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A sale and privacy changes

AncestryDNA has two things going on that genealogists need to know about this fine Sunday morning.

A sale.

And some changes in the privacy terms and conditions that users have to go along with if they want to test with AncestryDNA and/or continue using the AncestryDNA service.

Let’s go with the easy one first.

On Sale!

AncestryDNA has an Independence Day Sale going on right now, through 11:59 p.m. Eastern Daylight Time on Monday, July 6th.

The price of an autosomal DNA test through AncestryDNA is down to $79, from the usual $99, for a 20% savings during the sale.

The ad for the sale says the offer does not include shipping costs or applicable taxes. But folks have found that using the coupon code FREESHIPDNA sometimes works to reduce the shipping costs if multiple kits are ordered at the same time.

So if you’ve been thinking about getting an AncestryDNA autosomal test done (an autosomal test, remember, is the cousin-finding test, the one that looks at the type of DNA we all inherit from both of our parents and that helps us find cousins to work with on our family histories1), now would be a good time to order.

Updated privacy terms and conditions

Privacy terms and conditions have been updated at AncestryDNA (and, by the way, at all of Ancestry’s other services, such as the main Ancestry.com site, Fold3.com and Newspapers.com).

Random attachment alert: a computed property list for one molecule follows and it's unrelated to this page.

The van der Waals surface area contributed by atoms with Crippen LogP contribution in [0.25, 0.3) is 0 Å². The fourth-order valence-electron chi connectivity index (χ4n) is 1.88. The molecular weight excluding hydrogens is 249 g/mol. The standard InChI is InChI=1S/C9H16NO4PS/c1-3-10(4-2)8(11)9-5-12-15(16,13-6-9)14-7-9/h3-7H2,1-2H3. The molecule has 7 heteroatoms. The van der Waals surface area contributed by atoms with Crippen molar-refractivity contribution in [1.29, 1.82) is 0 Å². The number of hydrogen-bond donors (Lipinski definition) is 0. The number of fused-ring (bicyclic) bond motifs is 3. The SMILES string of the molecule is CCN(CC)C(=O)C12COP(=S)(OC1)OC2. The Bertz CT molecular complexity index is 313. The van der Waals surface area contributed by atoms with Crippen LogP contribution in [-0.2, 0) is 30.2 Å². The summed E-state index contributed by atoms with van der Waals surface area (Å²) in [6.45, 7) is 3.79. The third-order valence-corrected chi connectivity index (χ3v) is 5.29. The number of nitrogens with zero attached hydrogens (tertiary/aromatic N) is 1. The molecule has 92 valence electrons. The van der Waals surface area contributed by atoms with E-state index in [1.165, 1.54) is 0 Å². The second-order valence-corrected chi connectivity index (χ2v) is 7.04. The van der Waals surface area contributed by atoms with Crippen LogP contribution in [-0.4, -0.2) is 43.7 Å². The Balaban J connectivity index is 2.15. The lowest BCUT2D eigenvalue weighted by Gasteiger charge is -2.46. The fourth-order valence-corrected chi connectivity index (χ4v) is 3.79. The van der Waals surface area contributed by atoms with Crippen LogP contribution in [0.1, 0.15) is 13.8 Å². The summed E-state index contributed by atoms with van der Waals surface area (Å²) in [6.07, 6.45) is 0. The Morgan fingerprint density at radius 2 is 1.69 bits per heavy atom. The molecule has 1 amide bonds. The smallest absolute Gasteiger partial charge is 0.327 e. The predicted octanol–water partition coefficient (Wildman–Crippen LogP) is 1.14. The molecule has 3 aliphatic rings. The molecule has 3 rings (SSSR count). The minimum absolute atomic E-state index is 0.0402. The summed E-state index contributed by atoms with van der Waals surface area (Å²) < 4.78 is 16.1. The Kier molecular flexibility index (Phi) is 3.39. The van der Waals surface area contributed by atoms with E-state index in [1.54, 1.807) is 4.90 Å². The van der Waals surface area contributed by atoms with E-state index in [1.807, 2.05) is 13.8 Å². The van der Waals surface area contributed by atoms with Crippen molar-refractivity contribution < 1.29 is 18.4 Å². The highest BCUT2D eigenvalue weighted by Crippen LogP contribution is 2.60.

ADNA.privacyThe privacy terms at AncestryDNA were updated 12 June 2015 and the changes affect “visitors and new users registering on the Website on or after June 12th, 2015, and … all users already registered on the Website on or after July 12th, 2015.”2

And the changes in those privacy terms are really very minor — but they incorporate a change from earlier this year that The Legal Genealogist (and everybody else) missed.

Now, a reminder: terms and conditions — terms of use — are “the limits somebody who owns something you want to see or copy or use puts on whether or not he’ll let you see or copy or use it.”3 In this case, the terms of use govern whether we can use the AncestryDNA service and, if we do, what rights we’re giving AncestryDNA.

As savvy online genealogists we all know that we should read every last word of the terms of use and understand them before we agree to them by using a website.

And as human beings in a technological age we still generally just click through because, after all, what choice do we have? If we want to use AncestryDNA — and we do — we have to agree to the changes.

So what are we agreeing to this time?

Nothing that’s a whole lot different from what we’ve agreed to in the past — though — again — there was a change earlier this year that we all missed.

Right from the very beginning, in its very first terms of use, the AncestryDNA service’s terms appear to have permitted it to take our data and our information, strip off personally-identifying parts like our names and our addresses, aggregate it with data from other customers and use it to “research human genetic diversity.”4 While the original 2013 terms made it sound like that could happen only if we also signed a specific consent agreement, reading the document as a whole, that’s not so clear.

That’s because those original terms also gave AncestryDNA very broad rights to use non-personal information: “Because non-personal information does not personally identify you, we may use such non-personal information for any purpose. In addition, we reserve the right to share such non-personal information, with our Group Companies and with other third parties, for any purpose.”5